What does it mean to “feel?” By what process do we gauge our emotions? In other words, how is it that we know we are angry, sad, hungry, fearful, tired, excited, etc.?
A brief examination of what is referred to by Drs. Craig, Critchley, Garfinkel, and others as “interoception” may provide some helpful insights into these questions.
Unlike the common five exteroceptive senses (sight, hearing, touch, smell, and taste), the vestibular system (movement), and the proprioception system (body awareness), interoception has been referred to as the eighth sensory system and encompasses the physiological process whereby we detect and can then respond to the ever-changing conditions within us. It also differs from proprioception (our ability to sense body position).
In his article “Interoception: The Eighth Sensory System,” neurologist Dr. Manuel Casanova explains the physiological basis for the interoceptive system:
The interoceptive system has specialized cells or receptors located throughout most of the tissues in the body, in your heart, lungs, stomach, bladder, genitals, muscles, skin, bones and so forth. These receptors gather information and send it to an area in the brain called the insula. The insula uses the incoming information to help you identify conditions like pain, hunger, fullness, itch, coldness, warmth, nausea, need for the bathroom, physical exertion, sexual arousal, anger, calmness, distraction or fear.
There is currently discussion among neuroscientists about the relationship between these physical indicators and emotional stimuli. Bechara and Naqvi summarized some of the discussion about this in an article published in Nature Neuroscience.
James and Lange suggested that feelings are the consequence of these body sensations, but philosophers have argued that the two differ because they have different objects. Body sensations involve awareness of the body's internal state; feelings are directed toward objects in the external world. Damasio has argued, however, that emotional feelings require the two objects—the body, which provides a substrate for feeling, and the external object that triggers the body changes in the first place, and toward which the feeling is directed.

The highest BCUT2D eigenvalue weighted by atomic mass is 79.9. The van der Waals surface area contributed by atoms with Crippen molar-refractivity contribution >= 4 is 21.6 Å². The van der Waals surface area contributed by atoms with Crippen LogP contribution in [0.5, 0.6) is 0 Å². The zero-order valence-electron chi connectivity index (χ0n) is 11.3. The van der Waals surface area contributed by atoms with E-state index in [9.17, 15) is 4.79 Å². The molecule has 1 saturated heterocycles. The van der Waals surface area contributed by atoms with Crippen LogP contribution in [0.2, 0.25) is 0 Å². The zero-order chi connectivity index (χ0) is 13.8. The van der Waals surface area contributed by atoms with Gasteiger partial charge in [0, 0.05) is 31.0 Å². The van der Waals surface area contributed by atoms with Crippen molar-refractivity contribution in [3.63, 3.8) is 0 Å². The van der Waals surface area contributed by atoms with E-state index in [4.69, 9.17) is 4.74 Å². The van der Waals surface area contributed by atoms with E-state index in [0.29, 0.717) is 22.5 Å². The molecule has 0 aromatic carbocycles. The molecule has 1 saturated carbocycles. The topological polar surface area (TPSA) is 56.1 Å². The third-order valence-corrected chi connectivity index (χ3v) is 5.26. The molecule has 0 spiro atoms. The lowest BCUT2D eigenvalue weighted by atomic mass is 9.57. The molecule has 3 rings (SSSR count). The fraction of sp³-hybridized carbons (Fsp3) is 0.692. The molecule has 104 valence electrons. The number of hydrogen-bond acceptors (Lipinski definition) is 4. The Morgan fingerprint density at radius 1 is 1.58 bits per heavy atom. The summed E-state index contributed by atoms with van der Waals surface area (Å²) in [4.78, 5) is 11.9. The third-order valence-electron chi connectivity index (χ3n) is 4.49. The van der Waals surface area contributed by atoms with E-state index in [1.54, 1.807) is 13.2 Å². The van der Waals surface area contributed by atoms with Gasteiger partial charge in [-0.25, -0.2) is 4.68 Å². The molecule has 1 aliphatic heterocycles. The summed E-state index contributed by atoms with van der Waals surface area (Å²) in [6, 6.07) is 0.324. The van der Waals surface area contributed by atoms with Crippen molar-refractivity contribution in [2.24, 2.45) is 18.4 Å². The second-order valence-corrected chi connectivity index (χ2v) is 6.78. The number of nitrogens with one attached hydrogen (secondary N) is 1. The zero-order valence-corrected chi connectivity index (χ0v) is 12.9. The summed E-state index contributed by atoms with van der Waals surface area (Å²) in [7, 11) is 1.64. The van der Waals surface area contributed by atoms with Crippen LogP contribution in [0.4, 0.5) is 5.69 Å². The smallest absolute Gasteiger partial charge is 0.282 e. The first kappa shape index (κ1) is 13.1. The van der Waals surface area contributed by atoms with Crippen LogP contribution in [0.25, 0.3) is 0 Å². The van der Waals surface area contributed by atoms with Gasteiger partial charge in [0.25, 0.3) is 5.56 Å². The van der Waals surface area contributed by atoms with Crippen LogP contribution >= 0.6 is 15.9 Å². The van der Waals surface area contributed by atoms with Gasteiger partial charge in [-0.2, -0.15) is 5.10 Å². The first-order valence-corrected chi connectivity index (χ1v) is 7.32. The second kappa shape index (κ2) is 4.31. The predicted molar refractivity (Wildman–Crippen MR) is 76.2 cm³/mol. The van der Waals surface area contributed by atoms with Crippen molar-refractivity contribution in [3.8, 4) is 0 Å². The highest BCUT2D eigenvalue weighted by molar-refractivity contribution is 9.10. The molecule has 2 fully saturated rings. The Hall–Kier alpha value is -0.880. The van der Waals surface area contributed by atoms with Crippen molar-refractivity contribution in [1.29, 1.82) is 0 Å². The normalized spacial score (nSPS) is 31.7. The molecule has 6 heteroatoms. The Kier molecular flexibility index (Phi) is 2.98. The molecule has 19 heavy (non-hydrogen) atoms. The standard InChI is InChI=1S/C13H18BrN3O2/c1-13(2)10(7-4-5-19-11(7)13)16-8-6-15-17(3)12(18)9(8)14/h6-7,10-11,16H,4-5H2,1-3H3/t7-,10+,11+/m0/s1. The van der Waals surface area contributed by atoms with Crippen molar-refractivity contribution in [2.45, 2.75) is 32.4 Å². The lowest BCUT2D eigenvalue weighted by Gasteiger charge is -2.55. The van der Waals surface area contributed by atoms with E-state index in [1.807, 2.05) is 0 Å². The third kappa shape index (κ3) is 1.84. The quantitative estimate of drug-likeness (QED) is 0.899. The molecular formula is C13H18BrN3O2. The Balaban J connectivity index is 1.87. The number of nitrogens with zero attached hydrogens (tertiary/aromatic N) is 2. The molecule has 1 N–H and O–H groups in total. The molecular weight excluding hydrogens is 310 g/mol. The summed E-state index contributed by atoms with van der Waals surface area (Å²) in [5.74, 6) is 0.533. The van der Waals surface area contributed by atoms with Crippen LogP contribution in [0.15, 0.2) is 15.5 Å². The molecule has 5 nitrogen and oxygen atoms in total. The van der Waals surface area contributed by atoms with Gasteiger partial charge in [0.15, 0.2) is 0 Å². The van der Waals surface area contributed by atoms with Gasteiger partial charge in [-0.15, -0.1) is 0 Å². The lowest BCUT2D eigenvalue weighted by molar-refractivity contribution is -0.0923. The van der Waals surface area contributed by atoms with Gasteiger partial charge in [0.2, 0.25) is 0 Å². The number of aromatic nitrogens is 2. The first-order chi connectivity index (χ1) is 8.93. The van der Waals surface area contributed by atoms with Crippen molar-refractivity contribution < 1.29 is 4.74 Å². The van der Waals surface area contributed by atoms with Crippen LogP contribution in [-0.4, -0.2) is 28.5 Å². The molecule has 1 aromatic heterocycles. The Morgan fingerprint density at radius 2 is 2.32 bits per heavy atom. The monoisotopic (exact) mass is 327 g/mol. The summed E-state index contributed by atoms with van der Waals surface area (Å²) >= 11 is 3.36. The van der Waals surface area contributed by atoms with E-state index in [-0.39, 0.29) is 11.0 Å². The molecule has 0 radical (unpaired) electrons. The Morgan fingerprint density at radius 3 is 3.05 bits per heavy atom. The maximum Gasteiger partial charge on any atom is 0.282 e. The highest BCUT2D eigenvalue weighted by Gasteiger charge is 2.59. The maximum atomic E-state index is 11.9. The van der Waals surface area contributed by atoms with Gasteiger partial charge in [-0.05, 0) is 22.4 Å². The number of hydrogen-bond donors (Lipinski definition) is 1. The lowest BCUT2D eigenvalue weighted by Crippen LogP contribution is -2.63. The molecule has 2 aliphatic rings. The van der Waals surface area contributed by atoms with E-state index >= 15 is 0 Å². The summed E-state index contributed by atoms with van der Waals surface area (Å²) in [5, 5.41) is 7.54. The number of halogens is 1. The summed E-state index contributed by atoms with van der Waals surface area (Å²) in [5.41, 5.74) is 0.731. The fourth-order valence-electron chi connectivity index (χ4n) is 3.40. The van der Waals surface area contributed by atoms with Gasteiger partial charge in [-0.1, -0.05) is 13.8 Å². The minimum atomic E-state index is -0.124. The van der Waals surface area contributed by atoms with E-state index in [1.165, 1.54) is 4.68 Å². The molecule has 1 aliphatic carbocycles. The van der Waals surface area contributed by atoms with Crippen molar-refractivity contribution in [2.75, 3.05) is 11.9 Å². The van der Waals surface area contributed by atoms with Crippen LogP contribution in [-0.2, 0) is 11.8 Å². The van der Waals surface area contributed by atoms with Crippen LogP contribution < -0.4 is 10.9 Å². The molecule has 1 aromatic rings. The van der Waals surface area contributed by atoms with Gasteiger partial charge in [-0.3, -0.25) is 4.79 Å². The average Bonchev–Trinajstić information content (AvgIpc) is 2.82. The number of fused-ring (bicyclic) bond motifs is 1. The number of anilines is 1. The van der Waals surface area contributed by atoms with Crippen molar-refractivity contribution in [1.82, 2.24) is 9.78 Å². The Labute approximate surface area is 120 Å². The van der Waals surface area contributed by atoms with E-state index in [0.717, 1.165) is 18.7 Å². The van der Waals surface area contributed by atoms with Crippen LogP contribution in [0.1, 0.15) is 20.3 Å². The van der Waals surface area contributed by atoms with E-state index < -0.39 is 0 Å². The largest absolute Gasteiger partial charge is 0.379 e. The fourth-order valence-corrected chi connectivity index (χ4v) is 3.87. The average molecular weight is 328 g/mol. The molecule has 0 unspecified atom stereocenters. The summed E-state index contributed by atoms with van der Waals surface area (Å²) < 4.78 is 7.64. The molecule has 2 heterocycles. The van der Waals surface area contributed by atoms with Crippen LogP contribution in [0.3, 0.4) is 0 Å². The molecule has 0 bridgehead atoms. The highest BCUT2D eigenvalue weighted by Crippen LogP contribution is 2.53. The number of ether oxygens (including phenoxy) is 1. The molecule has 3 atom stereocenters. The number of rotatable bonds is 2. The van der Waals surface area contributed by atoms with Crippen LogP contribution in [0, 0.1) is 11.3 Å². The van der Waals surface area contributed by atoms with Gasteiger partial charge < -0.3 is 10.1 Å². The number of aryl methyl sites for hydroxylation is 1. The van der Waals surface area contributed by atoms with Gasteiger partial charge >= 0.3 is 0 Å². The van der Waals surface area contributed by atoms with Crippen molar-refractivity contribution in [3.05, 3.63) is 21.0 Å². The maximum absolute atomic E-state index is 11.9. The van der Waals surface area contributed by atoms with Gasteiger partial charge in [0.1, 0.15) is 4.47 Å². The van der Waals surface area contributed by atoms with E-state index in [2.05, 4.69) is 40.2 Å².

Bechara and Naqvi go on to point out that it is the “neural patterns that represent changes in the body's response to an emotional stimulus” that help to produce what we experience as the emotion. They continue:
Critchley and colleagues now provide data suggesting that the subjective experience of emotions results from brain activity caused by such body states. Using functional magnetic resonance imaging (fMRI) and voxel-based morphometry (which estimates the size of a brain region), they identified brain areas engaged when subjects tried to sense whether their heartbeat was in sync with a series of tones. The size and activity of the right anterior insular cortex were related to individuals' accuracy in sensing the timing of their own heartbeats. Activity in this region was also correlated with an individual's propensity to subjectively experience certain emotions. These findings provide important validation of the theoretical view of James and Lange that neural systems supporting the perception of body states are a fundamental ingredient in the subjective experience of emotions.
Since emerging research appears to be validating the long-suspected theory that the process of interoception underlies our feelings and emotions, further practical knowledge in this area could eventually prove successful in diagnosing and treating any number of emotional disorders and behavioral difficulties. (For example, see Martin Paulus and Murray Stein’s article “Interoception in Anxiety and Depression.”)
One area this research is already beginning to help is in the understanding of self-regulation issues. To quote again from Dr. Manuel Casanova:
Clear internal information is essential for management of both body states like hunger, thirst and need for the bathroom as well as management of emotions like anxiety, anger. Specifically speaking, if you are able to notice and give meaning to internal signals it, in turn, alerts you that your internal balance is off and motivates us to take action — to do something that will restore the internal balance and help us feel more comfortable…On the contrary, if internal sensations are confusing, vague or absent, it can lead to a delayed or nonexistent urge for action.
While there is research beginning to indicate that mindfulness-based stress reduction (MBSR) methods may improve certain aspects of interoceptive awareness (e.g., see here and here), this is still a subject open to further exploration. For now, the prospects are exciting, but much more work needs to be done in this potentially ground-breaking field of research.